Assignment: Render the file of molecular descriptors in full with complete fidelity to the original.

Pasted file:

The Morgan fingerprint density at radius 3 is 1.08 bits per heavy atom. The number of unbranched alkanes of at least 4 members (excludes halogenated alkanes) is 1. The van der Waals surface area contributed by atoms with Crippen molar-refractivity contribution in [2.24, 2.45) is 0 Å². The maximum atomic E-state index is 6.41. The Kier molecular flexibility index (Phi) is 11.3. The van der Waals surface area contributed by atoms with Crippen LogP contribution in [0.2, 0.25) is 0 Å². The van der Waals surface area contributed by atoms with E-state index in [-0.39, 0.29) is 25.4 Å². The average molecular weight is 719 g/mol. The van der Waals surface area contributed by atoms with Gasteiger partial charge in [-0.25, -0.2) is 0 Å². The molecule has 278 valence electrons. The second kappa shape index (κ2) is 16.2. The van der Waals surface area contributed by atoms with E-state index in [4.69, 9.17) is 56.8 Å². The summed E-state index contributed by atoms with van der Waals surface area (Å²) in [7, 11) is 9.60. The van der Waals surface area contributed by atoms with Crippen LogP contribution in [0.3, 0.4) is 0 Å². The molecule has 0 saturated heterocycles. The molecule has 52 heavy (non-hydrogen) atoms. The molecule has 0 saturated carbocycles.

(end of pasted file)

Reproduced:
The Morgan fingerprint density at radius 3 is 1.08 bits per heavy atom. The number of unbranched alkanes of at least 4 members (excludes halogenated alkanes) is 1. The van der Waals surface area contributed by atoms with Crippen molar-refractivity contribution in [2.24, 2.45) is 0 Å². The maximum atomic E-state index is 6.41. The Kier molecular flexibility index (Phi) is 11.3. The van der Waals surface area contributed by atoms with Crippen LogP contribution in [0.2, 0.25) is 0 Å². The van der Waals surface area contributed by atoms with E-state index in [-0.39, 0.29) is 25.4 Å². The average molecular weight is 719 g/mol. The van der Waals surface area contributed by atoms with Gasteiger partial charge in [-0.25, -0.2) is 0 Å². The molecule has 278 valence electrons. The second kappa shape index (κ2) is 16.2. The van der Waals surface area contributed by atoms with E-state index in [4.69, 9.17) is 56.8 Å². The summed E-state index contributed by atoms with van der Waals surface area (Å²) in [7, 11) is 9.60. The van der Waals surface area contributed by atoms with Crippen LogP contribution in [0.3, 0.4) is 0 Å². The molecule has 0 saturated heterocycles. The molecule has 52 heavy (non-hydrogen) atoms. The molecule has 0 saturated carbocycles.